|How did China's grain supply change between 1964-1966
analysis makes use of FAO food balance sheets for China that have been averaged over the
three-year periods of 1964-1966 and 1994-1996. This averaging was done to eliminate random
annual fluctuations in the reference periods. The analysis shows the changes in China's
food system between the pre-reform period in the mid-1960s and the current situation.
This section makes extensive use of the corresponding tables with food balance
sheets: (1) 1964-1966, (2) 1994-1996, (3) change
between 1964-1966 and 1994-1996, and (4) percentage
change between 1964-1966 and 1994-1996.
are the primary staple in the Chinese diet. In the three-year period of 1994-1996 they, on
average, contributed 1,646 kcal (or almost 60%) to the total average energy supply of
2,766 kcal per person per day. Cereals include food grains, such as rice or wheat, and
coarse grains, such as maize, which are fed to animals and ultimately consumed in the form
of meat. However, the traditional distinction between food and feed (or coarse) grains is
not very helpful. Today, significant amounts of food grains, such as rice, are also used
to feed animals, and some of today's typical feed grains, such as maize, have been used in
China for direct human consumption for many decades. A crude distinction between food and
feed grains is therefore inadequate for a serious analysis of China's food system. We have
to distinguish the various types of utilization for each of the major grains.
||Among the major
grains, wheat had by far the biggest increase in production between 1964-1966 and
1994-1996. Whereas in the mid-1960s farmers produced some 24 million tons of wheat, they
harvested more than 104 million tons in the mid-1990s. This spectacular 337% increase of
wheat production within only three decades is one of the most important achievements of
China's agricultural reforms. The total domestic supply of wheat increased even further
(by 85 million tons), because net imports in that period increased by 3.3 million tons and
stocks where reduced by another 1.6 million tons.
The utilization of wheat, however, did not change much. Most of the wheat is still
used for direct human consumption. The only significant change in utilization is that in
the mid-1990s a much smaller proportion of the wheat was used for seed than in the
mid-1960s; 3.9 million tons were used as seed in 1964-1966, and 30 years later it was
still only 4.7 million tons.
(See charts on the trends in wheat production and utilization in Figure 1)
production increased much slower than its wheat production. It "only" doubled
from about 61 million tons to 125 million tons between the mid-1960s and the mid-1990s.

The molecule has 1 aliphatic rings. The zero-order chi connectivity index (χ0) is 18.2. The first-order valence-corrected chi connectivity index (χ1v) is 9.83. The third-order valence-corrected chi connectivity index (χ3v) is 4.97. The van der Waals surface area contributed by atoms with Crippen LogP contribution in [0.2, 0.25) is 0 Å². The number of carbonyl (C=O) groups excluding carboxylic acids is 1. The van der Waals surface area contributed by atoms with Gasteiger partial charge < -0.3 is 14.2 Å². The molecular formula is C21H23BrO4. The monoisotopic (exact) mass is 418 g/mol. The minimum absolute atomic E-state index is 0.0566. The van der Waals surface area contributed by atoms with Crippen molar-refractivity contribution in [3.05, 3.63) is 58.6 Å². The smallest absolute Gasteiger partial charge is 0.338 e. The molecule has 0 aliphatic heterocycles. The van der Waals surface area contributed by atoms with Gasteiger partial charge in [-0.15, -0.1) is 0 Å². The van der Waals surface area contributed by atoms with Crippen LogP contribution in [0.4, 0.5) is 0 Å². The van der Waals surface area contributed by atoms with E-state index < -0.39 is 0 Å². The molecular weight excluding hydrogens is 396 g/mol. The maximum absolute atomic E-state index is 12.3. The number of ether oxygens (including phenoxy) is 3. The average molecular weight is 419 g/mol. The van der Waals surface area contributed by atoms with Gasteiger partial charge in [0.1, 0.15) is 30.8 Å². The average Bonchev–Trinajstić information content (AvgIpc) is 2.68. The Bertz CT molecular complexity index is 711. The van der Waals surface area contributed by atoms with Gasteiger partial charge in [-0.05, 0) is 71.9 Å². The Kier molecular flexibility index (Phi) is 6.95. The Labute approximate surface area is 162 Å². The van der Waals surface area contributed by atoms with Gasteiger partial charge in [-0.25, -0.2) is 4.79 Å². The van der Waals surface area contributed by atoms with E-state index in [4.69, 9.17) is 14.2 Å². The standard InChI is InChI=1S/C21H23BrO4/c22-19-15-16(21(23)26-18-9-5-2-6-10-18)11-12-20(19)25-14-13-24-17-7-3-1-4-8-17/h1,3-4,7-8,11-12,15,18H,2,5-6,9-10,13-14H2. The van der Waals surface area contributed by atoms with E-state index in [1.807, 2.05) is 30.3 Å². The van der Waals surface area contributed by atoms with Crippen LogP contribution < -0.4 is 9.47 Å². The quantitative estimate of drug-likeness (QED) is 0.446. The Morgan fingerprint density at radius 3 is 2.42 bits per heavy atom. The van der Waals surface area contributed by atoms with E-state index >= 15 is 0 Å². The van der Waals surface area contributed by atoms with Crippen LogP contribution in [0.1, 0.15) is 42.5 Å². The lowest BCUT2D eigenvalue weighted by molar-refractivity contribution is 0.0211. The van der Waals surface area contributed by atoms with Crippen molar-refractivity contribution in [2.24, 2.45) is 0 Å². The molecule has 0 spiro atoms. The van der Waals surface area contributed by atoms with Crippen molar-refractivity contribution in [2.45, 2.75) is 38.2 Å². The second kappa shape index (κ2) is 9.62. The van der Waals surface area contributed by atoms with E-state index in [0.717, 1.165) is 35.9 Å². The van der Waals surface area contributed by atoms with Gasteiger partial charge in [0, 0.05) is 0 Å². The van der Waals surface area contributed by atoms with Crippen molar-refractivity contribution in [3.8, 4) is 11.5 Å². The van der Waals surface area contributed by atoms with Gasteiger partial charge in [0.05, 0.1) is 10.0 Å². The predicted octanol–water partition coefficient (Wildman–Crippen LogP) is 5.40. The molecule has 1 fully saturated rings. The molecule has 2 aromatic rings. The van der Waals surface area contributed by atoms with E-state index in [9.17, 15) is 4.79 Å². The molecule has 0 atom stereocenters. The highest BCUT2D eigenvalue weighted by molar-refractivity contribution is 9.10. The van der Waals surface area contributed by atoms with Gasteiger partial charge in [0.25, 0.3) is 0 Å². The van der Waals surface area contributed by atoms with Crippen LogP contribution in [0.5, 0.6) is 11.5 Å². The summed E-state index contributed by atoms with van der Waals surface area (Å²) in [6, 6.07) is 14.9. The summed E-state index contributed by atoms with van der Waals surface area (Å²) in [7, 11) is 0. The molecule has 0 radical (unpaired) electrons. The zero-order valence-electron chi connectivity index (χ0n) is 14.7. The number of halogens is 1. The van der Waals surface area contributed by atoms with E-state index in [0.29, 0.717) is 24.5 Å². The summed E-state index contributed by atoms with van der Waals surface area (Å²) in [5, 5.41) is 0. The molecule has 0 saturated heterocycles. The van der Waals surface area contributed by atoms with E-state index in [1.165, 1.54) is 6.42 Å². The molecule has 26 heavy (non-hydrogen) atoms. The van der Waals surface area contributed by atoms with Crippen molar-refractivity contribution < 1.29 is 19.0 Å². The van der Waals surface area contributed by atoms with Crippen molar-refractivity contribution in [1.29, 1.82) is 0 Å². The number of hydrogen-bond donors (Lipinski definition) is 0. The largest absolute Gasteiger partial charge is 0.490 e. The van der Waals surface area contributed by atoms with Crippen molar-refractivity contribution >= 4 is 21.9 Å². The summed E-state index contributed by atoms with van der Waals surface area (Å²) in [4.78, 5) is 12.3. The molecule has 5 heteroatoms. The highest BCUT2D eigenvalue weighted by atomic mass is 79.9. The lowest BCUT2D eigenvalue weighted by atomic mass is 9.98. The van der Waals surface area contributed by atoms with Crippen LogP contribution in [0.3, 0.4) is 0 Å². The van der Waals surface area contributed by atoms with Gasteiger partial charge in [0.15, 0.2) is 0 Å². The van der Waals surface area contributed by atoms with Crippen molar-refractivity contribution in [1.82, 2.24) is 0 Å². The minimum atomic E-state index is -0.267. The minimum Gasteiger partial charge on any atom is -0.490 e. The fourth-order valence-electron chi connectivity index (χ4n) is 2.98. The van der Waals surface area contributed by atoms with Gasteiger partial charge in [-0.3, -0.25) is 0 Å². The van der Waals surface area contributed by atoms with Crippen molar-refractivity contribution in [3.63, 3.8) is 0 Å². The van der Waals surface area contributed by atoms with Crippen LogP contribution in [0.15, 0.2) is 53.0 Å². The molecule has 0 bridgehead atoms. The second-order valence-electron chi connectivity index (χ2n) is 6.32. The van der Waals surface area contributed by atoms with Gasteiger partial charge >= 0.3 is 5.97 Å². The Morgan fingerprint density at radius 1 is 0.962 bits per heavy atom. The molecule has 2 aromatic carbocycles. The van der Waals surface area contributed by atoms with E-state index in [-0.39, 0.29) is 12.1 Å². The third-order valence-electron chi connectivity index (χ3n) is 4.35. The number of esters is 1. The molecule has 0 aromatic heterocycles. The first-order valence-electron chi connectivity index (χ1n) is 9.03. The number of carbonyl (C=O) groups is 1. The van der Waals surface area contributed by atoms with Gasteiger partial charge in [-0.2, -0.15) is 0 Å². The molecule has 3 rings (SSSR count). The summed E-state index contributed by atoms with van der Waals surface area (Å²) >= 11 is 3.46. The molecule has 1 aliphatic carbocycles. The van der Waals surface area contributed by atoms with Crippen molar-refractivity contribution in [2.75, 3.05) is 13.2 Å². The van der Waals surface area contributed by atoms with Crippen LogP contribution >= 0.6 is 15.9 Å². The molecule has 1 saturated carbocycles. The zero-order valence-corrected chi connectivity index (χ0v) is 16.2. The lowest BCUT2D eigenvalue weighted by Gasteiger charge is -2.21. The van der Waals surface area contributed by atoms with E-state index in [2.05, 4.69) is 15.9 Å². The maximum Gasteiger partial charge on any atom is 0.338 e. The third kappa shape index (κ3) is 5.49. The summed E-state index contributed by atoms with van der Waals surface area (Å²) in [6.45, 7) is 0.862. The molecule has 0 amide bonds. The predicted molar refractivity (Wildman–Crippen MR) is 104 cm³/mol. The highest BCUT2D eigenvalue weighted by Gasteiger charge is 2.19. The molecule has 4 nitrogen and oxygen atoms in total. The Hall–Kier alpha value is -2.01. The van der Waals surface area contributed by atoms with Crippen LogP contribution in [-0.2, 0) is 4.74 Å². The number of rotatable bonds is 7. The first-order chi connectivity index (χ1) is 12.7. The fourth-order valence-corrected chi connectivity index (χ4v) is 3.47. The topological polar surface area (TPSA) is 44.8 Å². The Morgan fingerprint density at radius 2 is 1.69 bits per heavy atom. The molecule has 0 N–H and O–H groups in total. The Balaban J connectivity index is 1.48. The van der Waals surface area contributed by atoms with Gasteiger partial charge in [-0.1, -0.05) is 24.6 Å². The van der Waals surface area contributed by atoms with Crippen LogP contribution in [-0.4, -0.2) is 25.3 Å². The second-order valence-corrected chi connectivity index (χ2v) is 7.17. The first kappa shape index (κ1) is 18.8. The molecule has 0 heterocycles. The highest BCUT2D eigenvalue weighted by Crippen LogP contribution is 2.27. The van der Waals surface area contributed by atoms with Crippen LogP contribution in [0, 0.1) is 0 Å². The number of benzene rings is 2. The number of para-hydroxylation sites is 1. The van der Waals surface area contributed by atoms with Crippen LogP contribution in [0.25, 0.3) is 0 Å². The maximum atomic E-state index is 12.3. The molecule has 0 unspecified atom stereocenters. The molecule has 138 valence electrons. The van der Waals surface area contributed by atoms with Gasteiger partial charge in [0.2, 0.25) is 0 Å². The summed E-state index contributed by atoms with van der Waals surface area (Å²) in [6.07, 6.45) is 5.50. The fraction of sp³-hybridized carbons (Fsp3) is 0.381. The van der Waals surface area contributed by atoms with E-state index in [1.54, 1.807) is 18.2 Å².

Whereas China had net exports of 1.3 million tons of rice 30 years ago, the country had to
import, on average, some 250,000 tons in the three-year period from 1994-1996. While this
is certainly not a spectacular increase, it has been used by some authors to raise alarm.
They use 1993, the peak-year of rice imports, as a basis for predicting massive grain
deficits for China. However, as can be seen from these numbers, imports still contribute a
rather small proportion of China's rice supply, and the increase of imports over a 30-year
period is very modest indeed.
What has really changed in China's rice economy is the steep increase in the use of rice
as animal feed. In 1964-1966, just 274,000 tons of rice were used to feed animals; in
1994-1996, 4.6 million tons were used as animal feed. This increase is a consequence of
the rapid increase in meat consumption in China.
(See charts on the trends in rice production and utilization in Figure 2)
||The trend toward
using grain for animal feed instead of using it for direct human consumption is even more
apparent with respect to maize. In the mid-1960s, farmers produced about 25 million tons
of maize, of which 8.5 million tons (or some 34%) was used for feeding animals. By the
mid-1990s, China's farmers had more than quadrupled maize production to 113 million tons,
and they used almost 91 million tons, or more than 80%, for animal feed.
It is interesting that China imported only 4.9 million tons of maize (the annual
average net import for the three-year period 1994-1996). This is rather low compared with
the 9.5 million tons of average net imports of wheat in that period. It seems that China
could have avoided the use of rice (a high-quality food grain) for feeding animals if it
had imported more maize, the typical feed grain.
(See charts on the trends in maize production and utilization in Figure 3)
Revision 2.0 (First revision published in 1999)
- Copyright © 2011 by Gerhard K. Heilig. All rights reserved. (First revision: Copyright © 1999 by IIASA.)